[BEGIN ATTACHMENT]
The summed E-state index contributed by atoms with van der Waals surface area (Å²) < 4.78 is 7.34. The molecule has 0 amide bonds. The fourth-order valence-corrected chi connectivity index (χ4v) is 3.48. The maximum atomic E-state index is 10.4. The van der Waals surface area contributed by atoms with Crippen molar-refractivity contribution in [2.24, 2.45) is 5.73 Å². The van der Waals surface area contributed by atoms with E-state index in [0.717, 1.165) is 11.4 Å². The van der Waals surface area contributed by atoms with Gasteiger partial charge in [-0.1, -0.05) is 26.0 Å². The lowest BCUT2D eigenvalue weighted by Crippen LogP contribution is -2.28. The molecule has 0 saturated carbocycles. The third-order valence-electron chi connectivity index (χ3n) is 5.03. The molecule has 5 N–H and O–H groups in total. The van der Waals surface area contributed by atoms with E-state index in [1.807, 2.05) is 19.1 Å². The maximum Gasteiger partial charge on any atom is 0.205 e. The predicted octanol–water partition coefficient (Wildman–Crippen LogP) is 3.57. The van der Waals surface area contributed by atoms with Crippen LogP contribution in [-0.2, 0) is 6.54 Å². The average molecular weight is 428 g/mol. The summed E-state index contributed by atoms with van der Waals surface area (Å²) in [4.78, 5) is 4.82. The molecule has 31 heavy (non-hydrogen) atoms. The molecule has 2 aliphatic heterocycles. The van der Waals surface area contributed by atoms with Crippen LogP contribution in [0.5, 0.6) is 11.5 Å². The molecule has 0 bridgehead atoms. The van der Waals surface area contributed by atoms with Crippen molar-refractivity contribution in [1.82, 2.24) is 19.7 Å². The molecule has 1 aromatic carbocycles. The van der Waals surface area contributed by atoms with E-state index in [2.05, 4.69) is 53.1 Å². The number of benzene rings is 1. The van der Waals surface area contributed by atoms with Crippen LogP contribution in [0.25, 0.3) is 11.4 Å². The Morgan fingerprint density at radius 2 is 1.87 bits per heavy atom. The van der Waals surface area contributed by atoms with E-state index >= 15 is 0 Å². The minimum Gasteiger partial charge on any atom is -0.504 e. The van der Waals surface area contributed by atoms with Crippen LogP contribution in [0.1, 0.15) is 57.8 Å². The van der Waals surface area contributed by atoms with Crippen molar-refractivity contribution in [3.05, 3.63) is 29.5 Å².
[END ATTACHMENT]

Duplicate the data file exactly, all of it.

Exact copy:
The summed E-state index contributed by atoms with van der Waals surface area (Å²) < 4.78 is 7.34. The molecule has 0 amide bonds. The fourth-order valence-corrected chi connectivity index (χ4v) is 3.48. The maximum atomic E-state index is 10.4. The van der Waals surface area contributed by atoms with Crippen molar-refractivity contribution in [2.24, 2.45) is 5.73 Å². The van der Waals surface area contributed by atoms with E-state index in [0.717, 1.165) is 11.4 Å². The van der Waals surface area contributed by atoms with Gasteiger partial charge in [-0.1, -0.05) is 26.0 Å². The lowest BCUT2D eigenvalue weighted by Crippen LogP contribution is -2.28. The molecule has 0 saturated carbocycles. The third-order valence-electron chi connectivity index (χ3n) is 5.03. The molecule has 5 N–H and O–H groups in total. The van der Waals surface area contributed by atoms with E-state index in [1.807, 2.05) is 19.1 Å². The maximum Gasteiger partial charge on any atom is 0.205 e. The predicted octanol–water partition coefficient (Wildman–Crippen LogP) is 3.57. The van der Waals surface area contributed by atoms with Crippen LogP contribution in [-0.2, 0) is 6.54 Å². The average molecular weight is 428 g/mol. The summed E-state index contributed by atoms with van der Waals surface area (Å²) in [4.78, 5) is 4.82. The molecule has 31 heavy (non-hydrogen) atoms. The molecule has 2 aliphatic heterocycles. The van der Waals surface area contributed by atoms with Crippen LogP contribution in [0.5, 0.6) is 11.5 Å². The molecule has 0 bridgehead atoms. The van der Waals surface area contributed by atoms with Crippen molar-refractivity contribution in [1.82, 2.24) is 19.7 Å². The molecule has 1 aromatic carbocycles. The van der Waals surface area contributed by atoms with E-state index in [2.05, 4.69) is 53.1 Å². The number of benzene rings is 1. The van der Waals surface area contributed by atoms with Crippen LogP contribution in [0.25, 0.3) is 11.4 Å². The Morgan fingerprint density at radius 2 is 1.87 bits per heavy atom. The van der Waals surface area contributed by atoms with E-state index >= 15 is 0 Å². The minimum Gasteiger partial charge on any atom is -0.504 e. The van der Waals surface area contributed by atoms with Crippen LogP contribution in [0.1, 0.15) is 57.8 Å². The van der Waals surface area contributed by atoms with Crippen molar-refractivity contribution in [3.05, 3.63) is 29.5 Å².